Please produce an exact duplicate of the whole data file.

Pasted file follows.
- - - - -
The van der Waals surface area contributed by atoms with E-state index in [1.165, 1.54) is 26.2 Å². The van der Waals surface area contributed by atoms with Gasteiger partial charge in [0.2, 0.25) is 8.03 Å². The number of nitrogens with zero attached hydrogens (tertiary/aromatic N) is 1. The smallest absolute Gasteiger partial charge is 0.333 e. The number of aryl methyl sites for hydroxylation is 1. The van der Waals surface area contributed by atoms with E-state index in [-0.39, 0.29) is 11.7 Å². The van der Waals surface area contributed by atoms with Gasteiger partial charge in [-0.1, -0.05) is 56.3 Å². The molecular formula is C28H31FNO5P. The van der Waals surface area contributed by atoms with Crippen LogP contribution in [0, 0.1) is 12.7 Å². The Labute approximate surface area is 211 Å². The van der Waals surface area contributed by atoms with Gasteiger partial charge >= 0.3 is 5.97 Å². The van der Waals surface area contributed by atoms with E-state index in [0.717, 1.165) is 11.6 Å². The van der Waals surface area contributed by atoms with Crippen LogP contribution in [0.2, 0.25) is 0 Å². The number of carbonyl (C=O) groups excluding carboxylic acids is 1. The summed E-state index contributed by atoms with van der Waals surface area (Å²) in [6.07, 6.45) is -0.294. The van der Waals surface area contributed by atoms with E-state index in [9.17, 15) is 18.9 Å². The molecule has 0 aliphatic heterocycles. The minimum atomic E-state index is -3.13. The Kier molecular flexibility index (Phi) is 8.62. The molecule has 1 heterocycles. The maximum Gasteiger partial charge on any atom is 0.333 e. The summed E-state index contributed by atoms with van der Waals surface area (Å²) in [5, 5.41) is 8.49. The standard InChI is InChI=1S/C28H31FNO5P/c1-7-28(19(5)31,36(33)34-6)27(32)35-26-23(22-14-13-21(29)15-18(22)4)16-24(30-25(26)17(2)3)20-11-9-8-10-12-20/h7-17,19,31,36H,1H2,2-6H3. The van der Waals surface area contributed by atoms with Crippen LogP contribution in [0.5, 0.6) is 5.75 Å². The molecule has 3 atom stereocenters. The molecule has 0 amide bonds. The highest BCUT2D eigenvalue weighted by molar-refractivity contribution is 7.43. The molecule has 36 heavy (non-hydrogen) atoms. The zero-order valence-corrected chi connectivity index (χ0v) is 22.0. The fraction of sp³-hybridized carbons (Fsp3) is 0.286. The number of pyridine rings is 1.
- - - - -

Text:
The van der Waals surface area contributed by atoms with E-state index in [1.165, 1.54) is 26.2 Å². The van der Waals surface area contributed by atoms with Gasteiger partial charge in [0.2, 0.25) is 8.03 Å². The number of nitrogens with zero attached hydrogens (tertiary/aromatic N) is 1. The smallest absolute Gasteiger partial charge is 0.333 e. The number of aryl methyl sites for hydroxylation is 1. The van der Waals surface area contributed by atoms with E-state index in [-0.39, 0.29) is 11.7 Å². The van der Waals surface area contributed by atoms with Gasteiger partial charge in [-0.1, -0.05) is 56.3 Å². The molecular formula is C28H31FNO5P. The van der Waals surface area contributed by atoms with Crippen LogP contribution in [0, 0.1) is 12.7 Å². The Labute approximate surface area is 211 Å². The van der Waals surface area contributed by atoms with Gasteiger partial charge >= 0.3 is 5.97 Å². The van der Waals surface area contributed by atoms with E-state index in [0.717, 1.165) is 11.6 Å². The van der Waals surface area contributed by atoms with Crippen LogP contribution in [0.2, 0.25) is 0 Å². The number of carbonyl (C=O) groups excluding carboxylic acids is 1. The summed E-state index contributed by atoms with van der Waals surface area (Å²) in [6.07, 6.45) is -0.294. The van der Waals surface area contributed by atoms with E-state index in [9.17, 15) is 18.9 Å². The molecule has 0 aliphatic heterocycles. The minimum atomic E-state index is -3.13. The Kier molecular flexibility index (Phi) is 8.62. The molecule has 1 heterocycles. The maximum Gasteiger partial charge on any atom is 0.333 e. The summed E-state index contributed by atoms with van der Waals surface area (Å²) in [5, 5.41) is 8.49. The standard InChI is InChI=1S/C28H31FNO5P/c1-7-28(19(5)31,36(33)34-6)27(32)35-26-23(22-14-13-21(29)15-18(22)4)16-24(30-25(26)17(2)3)20-11-9-8-10-12-20/h7-17,19,31,36H,1H2,2-6H3. The van der Waals surface area contributed by atoms with Crippen LogP contribution in [0.5, 0.6) is 5.75 Å². The molecule has 3 atom stereocenters. The molecule has 0 amide bonds. The highest BCUT2D eigenvalue weighted by molar-refractivity contribution is 7.43. The molecule has 36 heavy (non-hydrogen) atoms. The zero-order valence-corrected chi connectivity index (χ0v) is 22.0. The fraction of sp³-hybridized carbons (Fsp3) is 0.286. The number of pyridine rings is 1.